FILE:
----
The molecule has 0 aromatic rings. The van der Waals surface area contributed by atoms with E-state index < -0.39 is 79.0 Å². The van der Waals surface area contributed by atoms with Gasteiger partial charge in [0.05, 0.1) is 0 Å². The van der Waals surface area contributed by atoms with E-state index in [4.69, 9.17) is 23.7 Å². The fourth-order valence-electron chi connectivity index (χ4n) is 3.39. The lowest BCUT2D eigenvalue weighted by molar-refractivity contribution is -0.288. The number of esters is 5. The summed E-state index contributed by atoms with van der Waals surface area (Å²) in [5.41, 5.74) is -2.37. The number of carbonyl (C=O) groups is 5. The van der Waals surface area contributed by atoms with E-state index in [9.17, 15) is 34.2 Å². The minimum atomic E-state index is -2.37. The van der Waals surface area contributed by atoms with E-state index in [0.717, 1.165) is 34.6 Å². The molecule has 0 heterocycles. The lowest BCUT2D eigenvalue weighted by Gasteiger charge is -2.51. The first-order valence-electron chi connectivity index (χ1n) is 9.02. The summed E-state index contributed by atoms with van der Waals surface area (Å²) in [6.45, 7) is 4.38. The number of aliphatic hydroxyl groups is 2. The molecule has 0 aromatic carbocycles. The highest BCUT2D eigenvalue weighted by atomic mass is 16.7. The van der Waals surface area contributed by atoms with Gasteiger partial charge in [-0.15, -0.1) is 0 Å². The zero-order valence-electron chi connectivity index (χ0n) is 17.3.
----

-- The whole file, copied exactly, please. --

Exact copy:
The molecule has 0 aromatic rings. The van der Waals surface area contributed by atoms with E-state index < -0.39 is 79.0 Å². The van der Waals surface area contributed by atoms with Gasteiger partial charge in [0.05, 0.1) is 0 Å². The van der Waals surface area contributed by atoms with E-state index in [4.69, 9.17) is 23.7 Å². The fourth-order valence-electron chi connectivity index (χ4n) is 3.39. The lowest BCUT2D eigenvalue weighted by molar-refractivity contribution is -0.288. The number of esters is 5. The summed E-state index contributed by atoms with van der Waals surface area (Å²) in [5.41, 5.74) is -2.37. The number of carbonyl (C=O) groups is 5. The van der Waals surface area contributed by atoms with E-state index in [9.17, 15) is 34.2 Å². The minimum atomic E-state index is -2.37. The van der Waals surface area contributed by atoms with E-state index in [0.717, 1.165) is 34.6 Å². The molecule has 0 heterocycles. The lowest BCUT2D eigenvalue weighted by Gasteiger charge is -2.51. The first-order valence-electron chi connectivity index (χ1n) is 9.02. The summed E-state index contributed by atoms with van der Waals surface area (Å²) in [6.45, 7) is 4.38. The number of aliphatic hydroxyl groups is 2. The molecule has 0 aromatic carbocycles. The highest BCUT2D eigenvalue weighted by atomic mass is 16.7. The van der Waals surface area contributed by atoms with Gasteiger partial charge in [-0.15, -0.1) is 0 Å². The zero-order valence-electron chi connectivity index (χ0n) is 17.3.